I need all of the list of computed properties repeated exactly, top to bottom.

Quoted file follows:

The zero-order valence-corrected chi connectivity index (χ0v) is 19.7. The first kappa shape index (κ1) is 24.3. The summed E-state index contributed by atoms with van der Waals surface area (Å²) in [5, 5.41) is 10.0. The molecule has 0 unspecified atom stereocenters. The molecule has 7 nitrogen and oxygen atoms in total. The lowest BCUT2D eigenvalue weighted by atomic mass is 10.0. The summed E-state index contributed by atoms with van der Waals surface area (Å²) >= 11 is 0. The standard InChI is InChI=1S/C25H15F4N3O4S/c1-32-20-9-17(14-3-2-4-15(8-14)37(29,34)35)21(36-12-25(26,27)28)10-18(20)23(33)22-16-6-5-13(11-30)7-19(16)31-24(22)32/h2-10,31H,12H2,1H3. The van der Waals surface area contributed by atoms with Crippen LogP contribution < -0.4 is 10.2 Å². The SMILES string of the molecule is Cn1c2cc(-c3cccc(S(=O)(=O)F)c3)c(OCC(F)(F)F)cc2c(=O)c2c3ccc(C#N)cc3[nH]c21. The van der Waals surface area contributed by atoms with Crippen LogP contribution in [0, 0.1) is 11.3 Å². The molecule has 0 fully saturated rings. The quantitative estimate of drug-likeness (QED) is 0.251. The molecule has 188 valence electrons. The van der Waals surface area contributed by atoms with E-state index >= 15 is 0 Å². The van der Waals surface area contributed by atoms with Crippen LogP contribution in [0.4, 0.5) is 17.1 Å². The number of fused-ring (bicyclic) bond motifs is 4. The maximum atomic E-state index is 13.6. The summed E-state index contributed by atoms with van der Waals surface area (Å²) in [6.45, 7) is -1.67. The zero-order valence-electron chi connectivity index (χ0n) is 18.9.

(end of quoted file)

The zero-order valence-corrected chi connectivity index (χ0v) is 19.7. The first kappa shape index (κ1) is 24.3. The summed E-state index contributed by atoms with van der Waals surface area (Å²) in [5, 5.41) is 10.0. The molecule has 0 unspecified atom stereocenters. The molecule has 7 nitrogen and oxygen atoms in total. The lowest BCUT2D eigenvalue weighted by atomic mass is 10.0. The summed E-state index contributed by atoms with van der Waals surface area (Å²) >= 11 is 0. The standard InChI is InChI=1S/C25H15F4N3O4S/c1-32-20-9-17(14-3-2-4-15(8-14)37(29,34)35)21(36-12-25(26,27)28)10-18(20)23(33)22-16-6-5-13(11-30)7-19(16)31-24(22)32/h2-10,31H,12H2,1H3. The van der Waals surface area contributed by atoms with Crippen LogP contribution < -0.4 is 10.2 Å². The SMILES string of the molecule is Cn1c2cc(-c3cccc(S(=O)(=O)F)c3)c(OCC(F)(F)F)cc2c(=O)c2c3ccc(C#N)cc3[nH]c21. The van der Waals surface area contributed by atoms with Crippen LogP contribution in [0, 0.1) is 11.3 Å². The molecule has 0 fully saturated rings. The quantitative estimate of drug-likeness (QED) is 0.251. The molecule has 188 valence electrons. The van der Waals surface area contributed by atoms with E-state index >= 15 is 0 Å². The van der Waals surface area contributed by atoms with Crippen LogP contribution in [0.4, 0.5) is 17.1 Å². The number of fused-ring (bicyclic) bond motifs is 4. The maximum atomic E-state index is 13.6. The summed E-state index contributed by atoms with van der Waals surface area (Å²) in [6.45, 7) is -1.67. The zero-order valence-electron chi connectivity index (χ0n) is 18.9.